European Jewish Fund

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The European Jewish Fund (EJF) is an international non-governmental organisation that coordinates and supports programmes and events aimed at improving interreligious and interethnic relations, reinforcing Jewish identity, counteracting assimilation, promoting tolerance and reconciliation in Europe, fighting against xenophobia, extremism and antisemitism, and preserving the memory of the Holocaust. The EJF was established in 2006 on the initiative of Viatcheslav Moshe Kantor, who is President of the European Jewish Congress and EJF Chairman. Ariella Woitchik is EJF Secretary General.

The Fund's governing body is Advisory Council, which consists of representatives from European Jewish communities.

The EJF implements local, regional and pan-European projects initiated by both individual communities and the Fund itself. The EJF’s main goal is to strengthen Jewish identity and bringing Jewish communities together. Its activities develop national pride and reinforce Jewish pride within communities.[1] The EJF highlights and celebrates Jewish individuals and their remarkable contributions to European and global society and culture.

The Fund also implements large-scale programmes aimed at disseminating tolerance on the European continent, strengthening mutual respect among representatives of all nationalities and faiths, reinforcing Jews’ cultural pride and counteracting assimilation. The EJF actively fights xenophobia, antisemitism and racial discrimination and develops proposals and recommendations on reinforcing the fight against these negative phenomena of the modern world. It is also committed to promoting educational programmes that ensure the lessons and memory of the Holocaust live on.

Projects[edit]

The Fund’s activities fall into several categories: education and leadership; culture and heritage; community building; Shoah memory.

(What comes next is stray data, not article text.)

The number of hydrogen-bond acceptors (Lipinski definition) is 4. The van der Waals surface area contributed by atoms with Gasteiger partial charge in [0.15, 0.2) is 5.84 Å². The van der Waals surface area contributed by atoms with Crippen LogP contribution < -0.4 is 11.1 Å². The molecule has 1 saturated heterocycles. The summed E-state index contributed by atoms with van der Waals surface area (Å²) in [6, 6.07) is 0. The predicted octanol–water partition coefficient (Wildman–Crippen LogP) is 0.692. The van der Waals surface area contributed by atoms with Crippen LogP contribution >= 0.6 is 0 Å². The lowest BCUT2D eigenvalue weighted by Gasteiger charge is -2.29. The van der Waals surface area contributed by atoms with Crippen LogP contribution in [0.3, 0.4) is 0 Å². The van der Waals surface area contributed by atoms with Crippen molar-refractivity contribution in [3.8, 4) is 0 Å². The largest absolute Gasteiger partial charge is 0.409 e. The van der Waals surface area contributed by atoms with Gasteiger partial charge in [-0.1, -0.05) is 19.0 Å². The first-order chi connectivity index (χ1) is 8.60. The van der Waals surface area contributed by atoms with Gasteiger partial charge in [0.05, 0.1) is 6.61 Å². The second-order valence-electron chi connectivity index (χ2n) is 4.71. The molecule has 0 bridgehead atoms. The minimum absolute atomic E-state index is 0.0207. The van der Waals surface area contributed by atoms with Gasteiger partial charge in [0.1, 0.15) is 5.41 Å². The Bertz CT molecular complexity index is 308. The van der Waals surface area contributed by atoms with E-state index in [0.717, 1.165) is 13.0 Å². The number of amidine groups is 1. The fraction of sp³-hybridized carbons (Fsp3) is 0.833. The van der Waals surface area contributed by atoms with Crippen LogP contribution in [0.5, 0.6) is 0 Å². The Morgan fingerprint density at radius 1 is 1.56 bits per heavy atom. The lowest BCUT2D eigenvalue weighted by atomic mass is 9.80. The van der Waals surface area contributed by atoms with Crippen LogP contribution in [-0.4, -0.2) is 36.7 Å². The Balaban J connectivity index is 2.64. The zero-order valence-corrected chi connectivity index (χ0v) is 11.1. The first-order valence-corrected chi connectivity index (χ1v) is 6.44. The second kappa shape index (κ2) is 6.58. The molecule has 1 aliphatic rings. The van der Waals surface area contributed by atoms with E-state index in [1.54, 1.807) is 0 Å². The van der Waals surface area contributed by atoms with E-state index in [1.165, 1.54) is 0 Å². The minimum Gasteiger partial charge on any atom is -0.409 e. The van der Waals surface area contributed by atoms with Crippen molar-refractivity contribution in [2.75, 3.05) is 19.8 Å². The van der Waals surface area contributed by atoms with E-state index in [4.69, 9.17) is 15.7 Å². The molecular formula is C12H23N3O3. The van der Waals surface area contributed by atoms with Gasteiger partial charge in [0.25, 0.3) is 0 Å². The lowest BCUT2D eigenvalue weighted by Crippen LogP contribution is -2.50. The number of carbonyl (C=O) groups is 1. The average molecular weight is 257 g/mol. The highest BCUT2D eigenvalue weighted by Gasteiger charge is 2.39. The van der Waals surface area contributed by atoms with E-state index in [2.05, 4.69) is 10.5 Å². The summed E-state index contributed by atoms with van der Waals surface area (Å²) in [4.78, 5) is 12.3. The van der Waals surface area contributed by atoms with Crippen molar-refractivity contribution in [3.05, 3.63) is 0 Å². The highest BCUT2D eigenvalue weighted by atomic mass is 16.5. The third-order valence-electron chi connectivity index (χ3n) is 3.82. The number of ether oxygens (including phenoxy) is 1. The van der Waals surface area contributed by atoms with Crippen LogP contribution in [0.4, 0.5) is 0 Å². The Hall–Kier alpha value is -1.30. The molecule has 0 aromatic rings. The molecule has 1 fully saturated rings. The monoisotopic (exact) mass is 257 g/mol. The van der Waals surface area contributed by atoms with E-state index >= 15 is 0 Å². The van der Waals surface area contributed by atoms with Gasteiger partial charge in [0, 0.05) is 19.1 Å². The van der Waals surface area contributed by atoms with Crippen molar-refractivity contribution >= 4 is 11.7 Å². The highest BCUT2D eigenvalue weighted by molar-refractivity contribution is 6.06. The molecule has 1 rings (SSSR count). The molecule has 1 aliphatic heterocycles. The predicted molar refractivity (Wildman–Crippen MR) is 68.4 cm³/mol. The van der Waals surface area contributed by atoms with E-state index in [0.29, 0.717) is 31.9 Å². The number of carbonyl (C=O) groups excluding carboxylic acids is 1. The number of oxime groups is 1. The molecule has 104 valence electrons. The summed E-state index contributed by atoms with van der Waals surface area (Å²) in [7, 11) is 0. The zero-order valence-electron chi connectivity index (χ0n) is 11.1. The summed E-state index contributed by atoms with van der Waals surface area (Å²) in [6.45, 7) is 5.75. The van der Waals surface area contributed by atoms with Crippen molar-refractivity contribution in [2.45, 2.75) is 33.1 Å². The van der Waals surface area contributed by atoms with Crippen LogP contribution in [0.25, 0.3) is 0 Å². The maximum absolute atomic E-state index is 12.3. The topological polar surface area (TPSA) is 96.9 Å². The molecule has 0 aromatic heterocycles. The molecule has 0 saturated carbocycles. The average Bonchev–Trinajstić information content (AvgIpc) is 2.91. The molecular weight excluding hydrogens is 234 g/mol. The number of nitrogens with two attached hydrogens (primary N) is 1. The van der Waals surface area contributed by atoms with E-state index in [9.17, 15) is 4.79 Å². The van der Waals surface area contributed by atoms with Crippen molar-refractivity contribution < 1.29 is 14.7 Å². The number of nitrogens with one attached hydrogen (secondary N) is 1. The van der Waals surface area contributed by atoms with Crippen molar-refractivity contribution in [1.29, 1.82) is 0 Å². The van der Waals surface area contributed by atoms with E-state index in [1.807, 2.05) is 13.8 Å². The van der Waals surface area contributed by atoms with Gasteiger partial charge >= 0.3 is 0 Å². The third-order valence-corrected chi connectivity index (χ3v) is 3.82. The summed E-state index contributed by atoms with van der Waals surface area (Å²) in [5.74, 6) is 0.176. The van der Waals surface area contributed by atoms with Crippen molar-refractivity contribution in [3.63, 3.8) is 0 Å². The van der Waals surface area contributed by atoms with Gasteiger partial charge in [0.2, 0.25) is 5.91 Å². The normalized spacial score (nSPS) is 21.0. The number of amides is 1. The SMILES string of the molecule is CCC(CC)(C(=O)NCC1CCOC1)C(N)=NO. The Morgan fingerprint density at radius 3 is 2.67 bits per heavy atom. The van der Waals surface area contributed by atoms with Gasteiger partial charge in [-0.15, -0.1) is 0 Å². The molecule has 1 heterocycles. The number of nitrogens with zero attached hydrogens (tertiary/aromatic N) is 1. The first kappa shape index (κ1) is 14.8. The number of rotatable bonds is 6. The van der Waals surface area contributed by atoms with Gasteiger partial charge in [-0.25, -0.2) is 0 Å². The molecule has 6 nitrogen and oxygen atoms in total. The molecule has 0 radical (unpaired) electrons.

One of the EJF’s founders, the World Holocaust Forum Foundation, holds together with the European Jewish Congress the “Let My People Live!” international forums. To date four of these forums have been held, the last two in cooperation with the President of the European Parliament:

  • January 2005 – The first forum, in Krakow, commemorating the 60th anniversary of the liberation of Auschwitz-Birkenau.
  • September 2006 – The second forum, in Kiev, marked 65 years since the atrocity in Babi Yar.
  • January 2010 – The third forum, in Krakow, commemorating the 65th anniversary of the liberation of Auschwitz-Birkenau.
  • January 2015 – The fourth forum took place in Prague and Terezin, commemorating the 70th anniversary since the liberation of concentration and death camps.[2]

The EJF helps organise these high-level international gatherings to preserving historical memory and evidence, and encourage the international community to unite in the fight against hatred and xenophobia.

Other EJC activities are:

The Fund actively participated in the organisation of the European Week of Tolerance, held in large European cities on November 9–16, 2008. This series of events marked both the International Day for Tolerance and the 70th anniversary of die Kristallnacht. Within the framework of the European Week of Tolerance, prominent leaders, business people and scholars came together for a series of meetings. The European Parliament and the Parliamentary Assembly of the Council of Europe were presented with the draft European Framework Convention on Promoting Tolerance and Combating Intolerance and the Concept for a White Paper on Tolerance.

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